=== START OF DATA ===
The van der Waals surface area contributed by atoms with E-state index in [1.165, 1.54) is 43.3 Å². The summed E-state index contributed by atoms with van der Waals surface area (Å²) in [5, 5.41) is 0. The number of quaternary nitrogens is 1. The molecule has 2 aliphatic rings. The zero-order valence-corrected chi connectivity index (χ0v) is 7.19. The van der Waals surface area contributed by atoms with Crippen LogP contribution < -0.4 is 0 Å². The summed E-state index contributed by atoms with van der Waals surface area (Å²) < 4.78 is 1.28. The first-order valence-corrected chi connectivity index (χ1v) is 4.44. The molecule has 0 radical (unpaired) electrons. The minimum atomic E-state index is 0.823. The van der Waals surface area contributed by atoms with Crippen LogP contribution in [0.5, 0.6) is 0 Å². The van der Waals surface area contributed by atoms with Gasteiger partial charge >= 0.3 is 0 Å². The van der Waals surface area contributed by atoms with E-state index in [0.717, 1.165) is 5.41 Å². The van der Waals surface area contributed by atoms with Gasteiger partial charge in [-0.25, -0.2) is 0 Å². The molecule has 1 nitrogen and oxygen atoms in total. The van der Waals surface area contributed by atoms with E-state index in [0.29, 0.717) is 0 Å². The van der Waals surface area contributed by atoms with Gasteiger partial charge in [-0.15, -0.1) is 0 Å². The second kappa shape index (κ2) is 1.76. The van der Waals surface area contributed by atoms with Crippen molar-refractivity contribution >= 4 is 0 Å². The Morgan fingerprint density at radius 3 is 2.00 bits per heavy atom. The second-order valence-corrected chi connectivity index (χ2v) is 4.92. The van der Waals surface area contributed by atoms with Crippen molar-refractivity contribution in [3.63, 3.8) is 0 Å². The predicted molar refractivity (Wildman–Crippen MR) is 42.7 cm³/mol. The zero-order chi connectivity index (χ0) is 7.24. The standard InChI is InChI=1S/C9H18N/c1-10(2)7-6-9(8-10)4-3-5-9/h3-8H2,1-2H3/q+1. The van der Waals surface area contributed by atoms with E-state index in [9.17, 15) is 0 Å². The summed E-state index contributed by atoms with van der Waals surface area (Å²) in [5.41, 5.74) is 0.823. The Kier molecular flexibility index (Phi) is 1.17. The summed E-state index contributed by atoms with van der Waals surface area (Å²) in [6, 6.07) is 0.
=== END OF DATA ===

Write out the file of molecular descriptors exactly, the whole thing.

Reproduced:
The van der Waals surface area contributed by atoms with E-state index in [1.165, 1.54) is 43.3 Å². The summed E-state index contributed by atoms with van der Waals surface area (Å²) in [5, 5.41) is 0. The number of quaternary nitrogens is 1. The molecule has 2 aliphatic rings. The zero-order valence-corrected chi connectivity index (χ0v) is 7.19. The van der Waals surface area contributed by atoms with Crippen LogP contribution < -0.4 is 0 Å². The summed E-state index contributed by atoms with van der Waals surface area (Å²) < 4.78 is 1.28. The first-order valence-corrected chi connectivity index (χ1v) is 4.44. The molecule has 0 radical (unpaired) electrons. The minimum atomic E-state index is 0.823. The van der Waals surface area contributed by atoms with Crippen LogP contribution in [0.5, 0.6) is 0 Å². The van der Waals surface area contributed by atoms with Gasteiger partial charge >= 0.3 is 0 Å². The van der Waals surface area contributed by atoms with E-state index in [0.717, 1.165) is 5.41 Å². The van der Waals surface area contributed by atoms with Gasteiger partial charge in [-0.25, -0.2) is 0 Å². The molecule has 1 nitrogen and oxygen atoms in total. The van der Waals surface area contributed by atoms with E-state index in [0.29, 0.717) is 0 Å². The van der Waals surface area contributed by atoms with Gasteiger partial charge in [-0.15, -0.1) is 0 Å². The second kappa shape index (κ2) is 1.76. The van der Waals surface area contributed by atoms with Crippen molar-refractivity contribution >= 4 is 0 Å². The Morgan fingerprint density at radius 3 is 2.00 bits per heavy atom. The second-order valence-corrected chi connectivity index (χ2v) is 4.92. The van der Waals surface area contributed by atoms with Crippen molar-refractivity contribution in [3.63, 3.8) is 0 Å². The predicted molar refractivity (Wildman–Crippen MR) is 42.7 cm³/mol. The zero-order chi connectivity index (χ0) is 7.24. The standard InChI is InChI=1S/C9H18N/c1-10(2)7-6-9(8-10)4-3-5-9/h3-8H2,1-2H3/q+1. The van der Waals surface area contributed by atoms with E-state index in [9.17, 15) is 0 Å². The summed E-state index contributed by atoms with van der Waals surface area (Å²) in [5.41, 5.74) is 0.823. The Kier molecular flexibility index (Phi) is 1.17. The summed E-state index contributed by atoms with van der Waals surface area (Å²) in [6, 6.07) is 0.